If one was to rank all the characters who could rightfully claim to be the mascots of the PlayStation brand, Insomniac Games’ perennial, intergalactic adventurers, Ratchet and Clank, would inevitably sit somewhere near the top of the list. Over the course of more than ten games across various platforms, the series’ trademark concoction of platforming, shooting and smattering of RPG trappings has enthralled gamers since the first entry on the PlayStation 2 in 2002. While more recent entries such as 2009′s excellent A Crack in Time have failed to make much impact in the post-Call of Duty age where cartoon hijinks and platforming mascots attract little popular attention, there is no doubt that the Ratchet & Clank franchise is one of the true survivors of modern gaming. To help celebrate the duo’s 10th anniversary and capitalise on audiences’ apparently insatiable appetite for HD conversions of their favourites of yesteryear, Sony and developer Idol Minds have bundled the first three entries in Insomniac Games’ saga and given them a high-resolution makeover. Featuring 2002′s Ratchet & Clank, Ratchet & Clank 2 (nee Going Commando or Locked & Loaded) and Ratchet & Clank 3 (nee Up Your Arsenal), the Ratchet & Clank Trilogy is a fine showcase of some of last generation’s best action-platforming games.
For those who may not be aware, the games comprising Trilogy follow the loosely-connected adventures of the eponymous heroes, Ratchet and Clank, the former being a humanoid alien known as a Lombax and the latter a small robot, as they travel from planet to planet meeting strange characters and dispatching enemies with a variety of inventive weapons. Playing each game in Trilogy lays bare the scope of Insomniac’s accomplishment: the series is as charming as ever, and laced with irreverent humour which, while not sophisticated, differentiates it from its peers, and the characters only grow more endearing over time as the quality of the writing and acting improves over the course of the three games. The Ratchet & Clank franchise has never been known for the depth or nuance of its narratives, but its ongoing ability to induce an arch grin or sly cackle makes it a joy for younger and older gamers alike.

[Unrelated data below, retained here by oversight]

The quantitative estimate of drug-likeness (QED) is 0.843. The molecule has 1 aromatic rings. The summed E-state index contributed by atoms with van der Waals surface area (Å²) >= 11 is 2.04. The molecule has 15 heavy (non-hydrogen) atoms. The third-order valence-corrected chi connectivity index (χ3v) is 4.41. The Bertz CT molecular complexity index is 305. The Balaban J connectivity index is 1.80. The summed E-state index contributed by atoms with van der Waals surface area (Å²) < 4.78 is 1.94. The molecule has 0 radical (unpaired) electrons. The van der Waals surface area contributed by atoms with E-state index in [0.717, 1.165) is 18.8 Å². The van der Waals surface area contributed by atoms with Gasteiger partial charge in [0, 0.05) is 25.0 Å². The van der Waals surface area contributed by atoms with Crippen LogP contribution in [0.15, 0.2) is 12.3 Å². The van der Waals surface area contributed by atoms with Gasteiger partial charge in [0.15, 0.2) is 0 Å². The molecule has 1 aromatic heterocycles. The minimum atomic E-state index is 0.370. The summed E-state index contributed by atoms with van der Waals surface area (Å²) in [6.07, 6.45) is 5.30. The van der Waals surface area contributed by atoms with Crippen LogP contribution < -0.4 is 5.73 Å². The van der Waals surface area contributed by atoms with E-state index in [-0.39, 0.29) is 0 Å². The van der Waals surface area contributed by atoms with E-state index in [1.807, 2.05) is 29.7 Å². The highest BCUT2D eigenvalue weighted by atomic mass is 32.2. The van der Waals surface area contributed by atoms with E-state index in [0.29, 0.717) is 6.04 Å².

Speaking from a contemporary perspective, playing through Trilogy is refreshing, despite the age of its constituent parts, simply because so few developers bother to make joyous, Saturday-morning-cartoon-inspired games anymore. Similarly refreshing is the series’ command of its core pillars of play, and the way in which Insomniac Games’ managed to perfectly balance the mixture of platforming and shooting. Each game in the series bears the same basic structure laid out in the original Ratchet & Clank; players explore and navigate colourful alien worlds by shooting, jumping and engaging in light puzzle-solving. By smashing crates and blasting enemies, players earn bolts (the series’ currency) which can be spent on ammunition and additional weapons and gadgets to fill out your arsenal. Insomniac never really deviates from the formula, save for some occasional mini-games (“hoverboard” races, space dog-fighting scenarios), but when its so good, it is difficult to impugn them too severely. The combination of a cartoon aesthetic and crazy weaponry invites favourable comparisons with games of the distant past, such as Gunstar Heroes, and to this day, each entry in the series retains its hypnotic, addictive allure: earn bolts, buy new weapons, defeat more enemies, earn bolts, buy new weapons, etc.